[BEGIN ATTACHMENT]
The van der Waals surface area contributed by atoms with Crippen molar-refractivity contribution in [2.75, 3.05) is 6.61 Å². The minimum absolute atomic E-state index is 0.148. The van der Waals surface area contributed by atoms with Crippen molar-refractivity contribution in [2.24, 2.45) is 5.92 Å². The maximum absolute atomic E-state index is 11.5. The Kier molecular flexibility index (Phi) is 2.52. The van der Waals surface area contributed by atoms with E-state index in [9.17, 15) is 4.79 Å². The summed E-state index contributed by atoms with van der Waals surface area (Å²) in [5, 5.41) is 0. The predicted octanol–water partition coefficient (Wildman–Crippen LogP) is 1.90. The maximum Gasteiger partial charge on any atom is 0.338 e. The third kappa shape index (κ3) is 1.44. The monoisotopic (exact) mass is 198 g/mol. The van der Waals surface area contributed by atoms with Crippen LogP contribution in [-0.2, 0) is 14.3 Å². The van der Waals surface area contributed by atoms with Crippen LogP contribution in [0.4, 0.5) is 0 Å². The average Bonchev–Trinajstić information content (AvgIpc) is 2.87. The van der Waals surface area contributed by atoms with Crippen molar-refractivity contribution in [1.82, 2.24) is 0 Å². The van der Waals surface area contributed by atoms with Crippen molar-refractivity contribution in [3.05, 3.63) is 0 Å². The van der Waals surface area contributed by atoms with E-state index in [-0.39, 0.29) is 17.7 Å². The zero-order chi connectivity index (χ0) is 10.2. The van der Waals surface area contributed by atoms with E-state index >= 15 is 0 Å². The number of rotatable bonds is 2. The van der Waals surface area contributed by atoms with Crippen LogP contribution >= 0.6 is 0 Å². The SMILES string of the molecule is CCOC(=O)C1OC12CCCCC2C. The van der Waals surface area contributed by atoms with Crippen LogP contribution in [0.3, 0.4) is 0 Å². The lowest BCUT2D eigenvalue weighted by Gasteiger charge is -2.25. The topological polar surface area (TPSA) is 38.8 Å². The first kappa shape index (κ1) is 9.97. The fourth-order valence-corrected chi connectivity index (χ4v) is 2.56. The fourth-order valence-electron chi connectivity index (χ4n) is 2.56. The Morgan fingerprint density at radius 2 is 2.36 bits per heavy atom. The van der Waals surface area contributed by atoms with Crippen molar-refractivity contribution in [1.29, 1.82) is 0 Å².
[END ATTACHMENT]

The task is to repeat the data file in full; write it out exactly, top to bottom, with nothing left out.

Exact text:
The van der Waals surface area contributed by atoms with Crippen molar-refractivity contribution in [2.75, 3.05) is 6.61 Å². The minimum absolute atomic E-state index is 0.148. The van der Waals surface area contributed by atoms with Crippen molar-refractivity contribution in [2.24, 2.45) is 5.92 Å². The maximum absolute atomic E-state index is 11.5. The Kier molecular flexibility index (Phi) is 2.52. The van der Waals surface area contributed by atoms with E-state index in [9.17, 15) is 4.79 Å². The summed E-state index contributed by atoms with van der Waals surface area (Å²) in [5, 5.41) is 0. The predicted octanol–water partition coefficient (Wildman–Crippen LogP) is 1.90. The maximum Gasteiger partial charge on any atom is 0.338 e. The third kappa shape index (κ3) is 1.44. The monoisotopic (exact) mass is 198 g/mol. The van der Waals surface area contributed by atoms with Crippen LogP contribution in [-0.2, 0) is 14.3 Å². The van der Waals surface area contributed by atoms with Crippen LogP contribution in [0.4, 0.5) is 0 Å². The average Bonchev–Trinajstić information content (AvgIpc) is 2.87. The van der Waals surface area contributed by atoms with Crippen molar-refractivity contribution in [1.82, 2.24) is 0 Å². The van der Waals surface area contributed by atoms with Crippen molar-refractivity contribution in [3.05, 3.63) is 0 Å². The van der Waals surface area contributed by atoms with E-state index in [-0.39, 0.29) is 17.7 Å². The zero-order chi connectivity index (χ0) is 10.2. The van der Waals surface area contributed by atoms with E-state index >= 15 is 0 Å². The number of rotatable bonds is 2. The van der Waals surface area contributed by atoms with Crippen LogP contribution >= 0.6 is 0 Å². The SMILES string of the molecule is CCOC(=O)C1OC12CCCCC2C. The van der Waals surface area contributed by atoms with Crippen LogP contribution in [0.3, 0.4) is 0 Å². The lowest BCUT2D eigenvalue weighted by Gasteiger charge is -2.25. The topological polar surface area (TPSA) is 38.8 Å². The first kappa shape index (κ1) is 9.97. The fourth-order valence-corrected chi connectivity index (χ4v) is 2.56. The fourth-order valence-electron chi connectivity index (χ4n) is 2.56. The Morgan fingerprint density at radius 2 is 2.36 bits per heavy atom. The van der Waals surface area contributed by atoms with Crippen molar-refractivity contribution in [1.29, 1.82) is 0 Å².